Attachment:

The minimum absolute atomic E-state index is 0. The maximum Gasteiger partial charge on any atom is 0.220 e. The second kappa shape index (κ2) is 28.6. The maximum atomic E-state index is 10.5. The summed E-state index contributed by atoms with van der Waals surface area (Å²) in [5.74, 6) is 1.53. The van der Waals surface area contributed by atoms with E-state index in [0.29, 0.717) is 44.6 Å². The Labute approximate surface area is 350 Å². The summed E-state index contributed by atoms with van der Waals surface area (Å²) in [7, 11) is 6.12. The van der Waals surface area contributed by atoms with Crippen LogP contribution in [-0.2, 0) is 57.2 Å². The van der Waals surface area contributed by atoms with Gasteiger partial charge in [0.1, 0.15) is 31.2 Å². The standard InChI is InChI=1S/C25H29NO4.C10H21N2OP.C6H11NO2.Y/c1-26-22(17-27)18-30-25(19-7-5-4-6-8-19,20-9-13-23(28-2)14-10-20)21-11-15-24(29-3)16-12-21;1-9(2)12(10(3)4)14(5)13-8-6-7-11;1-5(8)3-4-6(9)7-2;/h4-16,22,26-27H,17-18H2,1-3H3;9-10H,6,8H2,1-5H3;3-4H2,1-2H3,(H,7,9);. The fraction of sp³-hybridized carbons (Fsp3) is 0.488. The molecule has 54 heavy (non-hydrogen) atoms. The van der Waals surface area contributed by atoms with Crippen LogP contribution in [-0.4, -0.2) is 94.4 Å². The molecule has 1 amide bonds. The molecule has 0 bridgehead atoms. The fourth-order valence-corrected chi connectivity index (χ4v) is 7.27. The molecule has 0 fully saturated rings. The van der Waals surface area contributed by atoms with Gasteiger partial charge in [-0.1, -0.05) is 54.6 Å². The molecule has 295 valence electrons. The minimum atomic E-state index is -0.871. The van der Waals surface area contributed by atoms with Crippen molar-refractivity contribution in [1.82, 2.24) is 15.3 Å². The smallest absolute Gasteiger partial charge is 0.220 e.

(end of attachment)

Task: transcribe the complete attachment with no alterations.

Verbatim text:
The minimum absolute atomic E-state index is 0. The maximum Gasteiger partial charge on any atom is 0.220 e. The second kappa shape index (κ2) is 28.6. The maximum atomic E-state index is 10.5. The summed E-state index contributed by atoms with van der Waals surface area (Å²) in [5.74, 6) is 1.53. The van der Waals surface area contributed by atoms with E-state index in [0.29, 0.717) is 44.6 Å². The Labute approximate surface area is 350 Å². The summed E-state index contributed by atoms with van der Waals surface area (Å²) in [7, 11) is 6.12. The van der Waals surface area contributed by atoms with Crippen LogP contribution in [-0.2, 0) is 57.2 Å². The van der Waals surface area contributed by atoms with Gasteiger partial charge in [0.1, 0.15) is 31.2 Å². The standard InChI is InChI=1S/C25H29NO4.C10H21N2OP.C6H11NO2.Y/c1-26-22(17-27)18-30-25(19-7-5-4-6-8-19,20-9-13-23(28-2)14-10-20)21-11-15-24(29-3)16-12-21;1-9(2)12(10(3)4)14(5)13-8-6-7-11;1-5(8)3-4-6(9)7-2;/h4-16,22,26-27H,17-18H2,1-3H3;9-10H,6,8H2,1-5H3;3-4H2,1-2H3,(H,7,9);. The fraction of sp³-hybridized carbons (Fsp3) is 0.488. The molecule has 54 heavy (non-hydrogen) atoms. The van der Waals surface area contributed by atoms with Crippen LogP contribution in [-0.4, -0.2) is 94.4 Å². The molecule has 1 amide bonds. The molecule has 0 bridgehead atoms. The fourth-order valence-corrected chi connectivity index (χ4v) is 7.27. The molecule has 0 fully saturated rings. The van der Waals surface area contributed by atoms with Gasteiger partial charge in [-0.1, -0.05) is 54.6 Å². The molecule has 295 valence electrons. The minimum atomic E-state index is -0.871. The van der Waals surface area contributed by atoms with Crippen molar-refractivity contribution in [1.82, 2.24) is 15.3 Å². The smallest absolute Gasteiger partial charge is 0.220 e.